The FAA’s administrative grant enforcement procedure is not insignificant. Indeed, “[c]ourts interpreting § 47107 have uniformly held that airport users have no right to bring an action in federal court claiming a recipient airport’s violation of the § 47107 grant assurances until that claim has been raised with the FAA.” Airborne, 2006 WL 753016, at *1 (collecting cases); see also Nw. Airlines, Inc. v. Cnty. of Kent, Mich., 955 F.2d 1054, 1059 (6th Cir. 1992) (holding that “all claims against the defendants under the AAIA were properly dismissed for failure to exhaust administrative remedies”).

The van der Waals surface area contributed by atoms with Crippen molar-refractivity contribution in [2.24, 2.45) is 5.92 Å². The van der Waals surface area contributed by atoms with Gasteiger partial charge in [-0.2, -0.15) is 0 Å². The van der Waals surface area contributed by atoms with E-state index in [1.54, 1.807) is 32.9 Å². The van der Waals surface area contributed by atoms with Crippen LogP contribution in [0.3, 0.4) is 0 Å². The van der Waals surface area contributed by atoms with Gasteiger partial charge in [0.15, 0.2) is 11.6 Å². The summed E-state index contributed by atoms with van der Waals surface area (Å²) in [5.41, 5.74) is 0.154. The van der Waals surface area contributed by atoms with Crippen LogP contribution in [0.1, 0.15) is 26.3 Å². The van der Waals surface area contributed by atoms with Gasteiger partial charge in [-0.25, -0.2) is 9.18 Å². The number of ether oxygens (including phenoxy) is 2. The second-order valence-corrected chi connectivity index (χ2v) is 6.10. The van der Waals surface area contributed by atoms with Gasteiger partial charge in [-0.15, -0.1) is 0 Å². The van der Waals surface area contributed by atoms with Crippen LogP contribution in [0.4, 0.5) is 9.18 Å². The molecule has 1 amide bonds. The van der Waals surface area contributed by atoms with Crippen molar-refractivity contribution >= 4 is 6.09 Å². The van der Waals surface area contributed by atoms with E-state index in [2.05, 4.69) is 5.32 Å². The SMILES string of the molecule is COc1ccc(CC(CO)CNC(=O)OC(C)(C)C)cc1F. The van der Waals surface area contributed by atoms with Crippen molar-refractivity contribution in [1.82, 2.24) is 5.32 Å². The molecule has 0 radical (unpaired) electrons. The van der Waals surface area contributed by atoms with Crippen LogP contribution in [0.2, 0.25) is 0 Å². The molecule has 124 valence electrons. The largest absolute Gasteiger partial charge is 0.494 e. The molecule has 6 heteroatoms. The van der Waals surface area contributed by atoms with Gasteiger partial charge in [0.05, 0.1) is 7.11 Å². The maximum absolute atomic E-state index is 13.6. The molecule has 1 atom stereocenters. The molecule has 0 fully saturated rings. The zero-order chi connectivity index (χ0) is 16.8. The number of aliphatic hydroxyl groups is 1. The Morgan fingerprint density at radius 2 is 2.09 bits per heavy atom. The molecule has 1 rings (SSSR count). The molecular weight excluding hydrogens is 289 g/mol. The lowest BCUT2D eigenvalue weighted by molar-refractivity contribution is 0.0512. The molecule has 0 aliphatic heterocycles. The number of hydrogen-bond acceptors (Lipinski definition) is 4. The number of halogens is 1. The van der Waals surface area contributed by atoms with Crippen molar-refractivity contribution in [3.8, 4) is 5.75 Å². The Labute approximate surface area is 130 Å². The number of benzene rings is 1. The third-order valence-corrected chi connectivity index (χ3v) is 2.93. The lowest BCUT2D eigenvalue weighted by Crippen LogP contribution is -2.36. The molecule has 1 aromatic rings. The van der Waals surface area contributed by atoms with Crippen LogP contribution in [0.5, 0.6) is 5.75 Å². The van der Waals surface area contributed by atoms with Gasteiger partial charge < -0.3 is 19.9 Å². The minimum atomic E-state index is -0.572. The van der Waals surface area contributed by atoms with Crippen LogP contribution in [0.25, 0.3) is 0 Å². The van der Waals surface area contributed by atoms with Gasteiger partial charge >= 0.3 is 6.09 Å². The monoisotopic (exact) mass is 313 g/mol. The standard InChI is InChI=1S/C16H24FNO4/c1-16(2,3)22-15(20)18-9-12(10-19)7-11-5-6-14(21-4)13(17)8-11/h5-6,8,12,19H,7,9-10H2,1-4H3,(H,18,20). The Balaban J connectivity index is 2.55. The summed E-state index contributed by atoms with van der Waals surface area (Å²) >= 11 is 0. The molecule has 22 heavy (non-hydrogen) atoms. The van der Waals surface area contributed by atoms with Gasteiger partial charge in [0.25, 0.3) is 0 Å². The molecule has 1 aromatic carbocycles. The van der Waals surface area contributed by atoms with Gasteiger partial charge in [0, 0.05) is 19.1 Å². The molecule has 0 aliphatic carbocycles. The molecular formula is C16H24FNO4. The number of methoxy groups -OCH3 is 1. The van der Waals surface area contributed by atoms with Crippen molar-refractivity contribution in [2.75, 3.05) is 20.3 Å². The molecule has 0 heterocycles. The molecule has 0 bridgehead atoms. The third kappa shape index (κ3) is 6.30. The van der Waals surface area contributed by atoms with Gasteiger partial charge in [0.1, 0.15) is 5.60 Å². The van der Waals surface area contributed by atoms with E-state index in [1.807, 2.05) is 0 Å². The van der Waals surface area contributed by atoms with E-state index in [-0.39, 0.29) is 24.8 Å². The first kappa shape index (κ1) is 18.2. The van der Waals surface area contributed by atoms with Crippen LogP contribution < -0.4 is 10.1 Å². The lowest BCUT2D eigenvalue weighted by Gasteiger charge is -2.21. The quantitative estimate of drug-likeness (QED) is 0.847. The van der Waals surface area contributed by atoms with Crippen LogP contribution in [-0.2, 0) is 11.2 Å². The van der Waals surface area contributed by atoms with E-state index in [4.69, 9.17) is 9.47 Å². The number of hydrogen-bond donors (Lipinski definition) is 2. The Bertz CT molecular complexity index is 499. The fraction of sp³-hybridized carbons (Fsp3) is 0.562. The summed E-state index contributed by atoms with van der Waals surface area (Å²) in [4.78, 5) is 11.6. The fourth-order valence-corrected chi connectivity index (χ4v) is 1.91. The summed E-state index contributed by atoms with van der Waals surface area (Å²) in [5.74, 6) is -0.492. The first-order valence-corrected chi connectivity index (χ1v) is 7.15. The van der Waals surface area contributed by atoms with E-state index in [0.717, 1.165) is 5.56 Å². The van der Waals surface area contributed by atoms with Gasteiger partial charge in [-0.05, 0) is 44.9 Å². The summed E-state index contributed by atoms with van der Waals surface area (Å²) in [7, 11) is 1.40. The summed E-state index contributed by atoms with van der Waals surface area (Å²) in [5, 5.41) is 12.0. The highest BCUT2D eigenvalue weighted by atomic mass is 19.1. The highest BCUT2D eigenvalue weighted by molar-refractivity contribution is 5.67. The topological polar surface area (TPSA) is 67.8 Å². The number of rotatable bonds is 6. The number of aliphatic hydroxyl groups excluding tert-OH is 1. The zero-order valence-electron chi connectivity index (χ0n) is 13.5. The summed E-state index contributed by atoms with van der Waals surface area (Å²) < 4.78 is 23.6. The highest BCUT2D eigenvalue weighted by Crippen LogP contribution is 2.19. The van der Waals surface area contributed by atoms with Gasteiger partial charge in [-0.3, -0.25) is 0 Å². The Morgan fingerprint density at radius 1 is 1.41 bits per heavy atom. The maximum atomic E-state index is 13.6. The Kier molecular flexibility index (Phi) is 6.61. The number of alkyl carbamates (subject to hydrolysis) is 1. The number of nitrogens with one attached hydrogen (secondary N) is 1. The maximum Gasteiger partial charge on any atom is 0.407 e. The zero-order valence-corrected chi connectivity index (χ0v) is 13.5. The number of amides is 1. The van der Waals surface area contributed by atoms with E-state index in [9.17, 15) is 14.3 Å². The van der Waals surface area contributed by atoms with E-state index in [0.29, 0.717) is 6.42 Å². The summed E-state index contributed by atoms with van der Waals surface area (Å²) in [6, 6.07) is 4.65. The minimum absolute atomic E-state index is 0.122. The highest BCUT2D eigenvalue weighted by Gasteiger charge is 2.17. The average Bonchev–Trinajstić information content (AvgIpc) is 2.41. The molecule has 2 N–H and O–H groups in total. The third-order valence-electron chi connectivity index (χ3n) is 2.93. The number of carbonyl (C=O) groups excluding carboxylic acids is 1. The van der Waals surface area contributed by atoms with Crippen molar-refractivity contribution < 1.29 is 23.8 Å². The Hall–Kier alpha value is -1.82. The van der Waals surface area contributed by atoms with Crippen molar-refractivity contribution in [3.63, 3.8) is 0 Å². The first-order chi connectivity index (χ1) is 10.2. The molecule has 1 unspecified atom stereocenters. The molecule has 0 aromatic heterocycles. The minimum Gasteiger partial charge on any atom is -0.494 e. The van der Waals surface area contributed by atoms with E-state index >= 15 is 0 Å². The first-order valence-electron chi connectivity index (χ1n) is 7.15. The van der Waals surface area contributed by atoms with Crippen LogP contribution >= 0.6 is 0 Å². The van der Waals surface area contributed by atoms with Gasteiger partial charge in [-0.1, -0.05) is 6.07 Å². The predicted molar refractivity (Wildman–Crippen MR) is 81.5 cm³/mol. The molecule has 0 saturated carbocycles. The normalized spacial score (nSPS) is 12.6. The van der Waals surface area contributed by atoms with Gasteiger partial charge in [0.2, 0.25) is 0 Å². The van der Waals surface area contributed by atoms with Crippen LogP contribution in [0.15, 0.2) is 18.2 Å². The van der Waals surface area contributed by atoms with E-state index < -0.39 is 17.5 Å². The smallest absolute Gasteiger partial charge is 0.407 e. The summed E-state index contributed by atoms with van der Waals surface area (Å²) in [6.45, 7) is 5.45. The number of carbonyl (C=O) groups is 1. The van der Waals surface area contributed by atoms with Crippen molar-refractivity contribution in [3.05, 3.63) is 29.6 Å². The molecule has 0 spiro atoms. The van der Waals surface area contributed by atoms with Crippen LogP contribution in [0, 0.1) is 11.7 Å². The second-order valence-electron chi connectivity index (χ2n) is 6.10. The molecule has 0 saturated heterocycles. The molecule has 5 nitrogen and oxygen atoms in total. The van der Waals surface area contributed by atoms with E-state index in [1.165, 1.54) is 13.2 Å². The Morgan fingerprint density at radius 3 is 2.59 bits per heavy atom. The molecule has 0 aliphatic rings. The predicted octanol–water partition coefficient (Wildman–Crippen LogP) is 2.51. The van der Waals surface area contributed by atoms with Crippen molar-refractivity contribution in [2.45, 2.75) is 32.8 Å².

However, the Court recognizes that this case is complicated by the fact that the FAA agreed in the 2005 Settlement Agreement not to enforce Grant Assurance 22(a). (Pilsk Decl. Ex. 3 at 5.) On its face, this agreement appears to violate the Secretary’s statutorily mandated duty to ensure compliance with the AAIA. The FAA’s own decisions and determinations support this conclusion. See Platinum Aviation & Platinum Jet Ctr. BMI v. Bloomington-Normal Airport Auth., FAA Docket No. 16-06-09, 2007 WL 4854321, at *15 (Nov. 28, 2007) (“[The] FAA can neither bargain away the rights of access to public-use taxiways and movement areas nor waive the grant assurances of the Respondent. [The] FAA is required to enforce the federal statutes to protect the federal interest in the Airport. The Part 16 process ensures respondents comply with their agreements with the federal government to protect and serve the public interest.”); In re Compliance with Fed. Obligations by the City of Santa Monica, Cal., FAA Docket 16-0208, 2008 WL 6895776, at *26 (May 27, 2008) (“The FAA may not by agreement waive its statutory enforcement jurisdiction over future cases.”). Thus, the Court is sorely tempted to issue a ruling that the FAA is statutorily obligated to enforce the Town’s Grant Assurances notwithstanding its agreement not to enforce in the 2005 Settlement Agreement. However, the Court will not rule on the scope of the FAA’s duties without first providing the FAA an opportunity to be heard. Currently, the FAA’s response to the Complaint in the FAA Action is due on July 8, 2015. After the FAA responds, the Court may order additional briefing and/or schedule a hearing to address this issue. In the meantime, Plaintiffs may, if they wish, file a complaint with the FAA regarding the Town’s alleged failure to comply with its Grant Assurances.